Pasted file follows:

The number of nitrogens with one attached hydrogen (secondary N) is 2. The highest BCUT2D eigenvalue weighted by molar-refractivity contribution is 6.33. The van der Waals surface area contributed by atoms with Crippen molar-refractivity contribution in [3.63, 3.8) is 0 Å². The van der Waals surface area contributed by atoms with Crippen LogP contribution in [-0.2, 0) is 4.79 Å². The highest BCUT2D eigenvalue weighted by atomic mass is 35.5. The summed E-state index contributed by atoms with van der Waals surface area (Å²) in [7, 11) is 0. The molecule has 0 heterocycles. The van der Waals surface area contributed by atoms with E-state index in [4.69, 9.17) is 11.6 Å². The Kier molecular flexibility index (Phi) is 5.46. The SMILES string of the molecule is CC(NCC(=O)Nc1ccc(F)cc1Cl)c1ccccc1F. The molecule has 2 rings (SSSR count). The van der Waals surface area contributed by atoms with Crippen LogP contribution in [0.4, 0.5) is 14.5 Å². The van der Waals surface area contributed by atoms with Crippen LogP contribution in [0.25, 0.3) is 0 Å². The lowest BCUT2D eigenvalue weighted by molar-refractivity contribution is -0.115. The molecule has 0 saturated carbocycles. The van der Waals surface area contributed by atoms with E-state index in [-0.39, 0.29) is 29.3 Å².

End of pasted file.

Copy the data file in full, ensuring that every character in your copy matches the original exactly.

The number of nitrogens with one attached hydrogen (secondary N) is 2. The highest BCUT2D eigenvalue weighted by molar-refractivity contribution is 6.33. The van der Waals surface area contributed by atoms with Crippen molar-refractivity contribution in [3.63, 3.8) is 0 Å². The van der Waals surface area contributed by atoms with Crippen LogP contribution in [-0.2, 0) is 4.79 Å². The highest BCUT2D eigenvalue weighted by atomic mass is 35.5. The summed E-state index contributed by atoms with van der Waals surface area (Å²) in [7, 11) is 0. The molecule has 0 heterocycles. The van der Waals surface area contributed by atoms with E-state index in [4.69, 9.17) is 11.6 Å². The Kier molecular flexibility index (Phi) is 5.46. The SMILES string of the molecule is CC(NCC(=O)Nc1ccc(F)cc1Cl)c1ccccc1F. The molecule has 2 rings (SSSR count). The van der Waals surface area contributed by atoms with Crippen LogP contribution in [0.4, 0.5) is 14.5 Å². The van der Waals surface area contributed by atoms with Crippen LogP contribution in [0.25, 0.3) is 0 Å². The lowest BCUT2D eigenvalue weighted by molar-refractivity contribution is -0.115. The molecule has 0 saturated carbocycles. The van der Waals surface area contributed by atoms with E-state index in [-0.39, 0.29) is 29.3 Å².